JOHANNESBURG (miningweekly.com) – South Africa needed to establish a Migdett – a mining industry growth, development and employment task team – for the junior mining sector, which was crucial for future exploration success, Deputy Mineral Resources Minister Godfrey Oliphant said on Wednesday.
Oliphant reminded the Junior Indaba that Migdett – a joint thrust by government, business and labour – was established to assist mainstream South African mining companies during the headwinds faced in 2008, and was now needed for the junior mining sector, which was in dire straits.
Oliphant said the government stood ready to lock arms with the mining sector to take mining into its next expansive growth phase.
He said South African mining experience was acknowledged worldwide and the country had wonderful geology.
“Our geology rocks,” the Deputy Minister punned.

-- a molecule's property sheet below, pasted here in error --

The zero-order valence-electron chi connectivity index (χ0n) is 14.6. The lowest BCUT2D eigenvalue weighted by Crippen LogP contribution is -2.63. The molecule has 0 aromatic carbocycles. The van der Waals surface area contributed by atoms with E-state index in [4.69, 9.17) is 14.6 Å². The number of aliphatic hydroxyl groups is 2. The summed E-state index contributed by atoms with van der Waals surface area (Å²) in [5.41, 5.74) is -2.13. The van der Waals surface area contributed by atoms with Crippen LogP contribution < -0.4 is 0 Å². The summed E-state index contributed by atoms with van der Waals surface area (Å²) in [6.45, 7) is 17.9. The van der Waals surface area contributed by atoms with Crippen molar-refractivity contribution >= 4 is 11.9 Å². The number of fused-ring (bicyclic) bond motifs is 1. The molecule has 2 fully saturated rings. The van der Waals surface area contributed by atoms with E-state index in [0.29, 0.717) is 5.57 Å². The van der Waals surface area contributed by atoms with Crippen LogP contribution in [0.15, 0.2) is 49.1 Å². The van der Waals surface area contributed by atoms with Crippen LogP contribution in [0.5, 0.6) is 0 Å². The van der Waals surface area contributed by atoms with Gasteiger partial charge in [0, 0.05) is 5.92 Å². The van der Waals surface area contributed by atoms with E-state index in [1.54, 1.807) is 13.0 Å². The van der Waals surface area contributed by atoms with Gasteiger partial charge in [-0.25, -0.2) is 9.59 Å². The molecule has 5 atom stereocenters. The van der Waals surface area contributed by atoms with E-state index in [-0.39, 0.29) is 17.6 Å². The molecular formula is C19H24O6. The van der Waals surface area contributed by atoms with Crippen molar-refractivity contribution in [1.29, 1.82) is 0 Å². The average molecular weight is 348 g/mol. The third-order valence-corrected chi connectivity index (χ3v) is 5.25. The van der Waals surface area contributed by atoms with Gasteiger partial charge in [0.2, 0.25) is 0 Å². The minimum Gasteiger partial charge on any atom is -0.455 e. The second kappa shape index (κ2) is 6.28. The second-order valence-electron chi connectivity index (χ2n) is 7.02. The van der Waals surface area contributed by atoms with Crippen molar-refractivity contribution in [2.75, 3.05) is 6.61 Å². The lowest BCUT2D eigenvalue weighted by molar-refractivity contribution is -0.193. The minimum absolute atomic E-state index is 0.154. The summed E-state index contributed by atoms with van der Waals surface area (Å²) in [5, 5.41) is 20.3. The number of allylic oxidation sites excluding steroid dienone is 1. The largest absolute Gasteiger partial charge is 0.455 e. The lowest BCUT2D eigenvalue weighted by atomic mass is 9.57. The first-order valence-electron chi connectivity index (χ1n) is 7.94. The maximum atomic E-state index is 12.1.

But exploration had dried up and needed to be resuscitated if South Africa’s mining industry was to have a future.
Subsequent speakers urged the Deputy Minister to digitise South Africa's mineral tenure system in the way it was done in many African countries and global mining jurisdictions.
"We have a minerals tenure system in South Africa, which is abysmal," said Global Diamond Networks director Dr John Bristow, who recommended the adoption of the cadastre system developed in South Africa by the company Spatial Dimensions, as a way of stimulating investment in exploration.
Spatial Dimension, which has sold its highly regarded cadastre system to many countries in Africa but not South Africa where it all began, last month announced Cameroon as its twentieth FlexiCadastre user.
Cameroon recently went out on international tender for a modern mining cadastre system through the mining sector capacity building project called Precasem, to which the World Bank has given $30-million support.
Cote d'Ivoire is another African country that is using Spatial Dimension’s modern mining cadastre system to good effect.